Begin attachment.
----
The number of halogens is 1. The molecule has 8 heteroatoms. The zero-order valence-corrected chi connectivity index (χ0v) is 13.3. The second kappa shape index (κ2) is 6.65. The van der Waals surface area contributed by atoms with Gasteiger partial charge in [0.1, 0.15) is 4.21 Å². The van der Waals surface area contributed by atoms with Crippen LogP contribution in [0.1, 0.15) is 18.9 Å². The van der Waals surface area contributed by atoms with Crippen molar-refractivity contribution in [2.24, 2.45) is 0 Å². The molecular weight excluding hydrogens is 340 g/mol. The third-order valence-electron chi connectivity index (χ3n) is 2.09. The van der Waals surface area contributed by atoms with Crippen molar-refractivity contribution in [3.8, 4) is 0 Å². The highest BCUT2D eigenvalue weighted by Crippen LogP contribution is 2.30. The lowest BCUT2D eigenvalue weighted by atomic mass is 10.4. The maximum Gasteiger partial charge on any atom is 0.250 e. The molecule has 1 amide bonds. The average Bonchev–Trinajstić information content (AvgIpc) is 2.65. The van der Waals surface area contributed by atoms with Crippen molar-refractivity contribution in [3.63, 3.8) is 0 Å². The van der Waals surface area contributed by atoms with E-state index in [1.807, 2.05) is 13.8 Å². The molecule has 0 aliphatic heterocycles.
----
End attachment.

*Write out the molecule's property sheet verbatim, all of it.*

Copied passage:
The number of halogens is 1. The molecule has 8 heteroatoms. The zero-order valence-corrected chi connectivity index (χ0v) is 13.3. The second kappa shape index (κ2) is 6.65. The van der Waals surface area contributed by atoms with Gasteiger partial charge in [0.1, 0.15) is 4.21 Å². The van der Waals surface area contributed by atoms with Crippen LogP contribution in [0.1, 0.15) is 18.9 Å². The van der Waals surface area contributed by atoms with Crippen molar-refractivity contribution in [2.24, 2.45) is 0 Å². The molecular weight excluding hydrogens is 340 g/mol. The third-order valence-electron chi connectivity index (χ3n) is 2.09. The van der Waals surface area contributed by atoms with Crippen molar-refractivity contribution in [3.8, 4) is 0 Å². The highest BCUT2D eigenvalue weighted by Crippen LogP contribution is 2.30. The lowest BCUT2D eigenvalue weighted by atomic mass is 10.4. The maximum Gasteiger partial charge on any atom is 0.250 e. The molecule has 1 amide bonds. The average Bonchev–Trinajstić information content (AvgIpc) is 2.65. The van der Waals surface area contributed by atoms with Crippen molar-refractivity contribution in [3.63, 3.8) is 0 Å². The van der Waals surface area contributed by atoms with E-state index in [1.807, 2.05) is 13.8 Å². The molecule has 0 aliphatic heterocycles.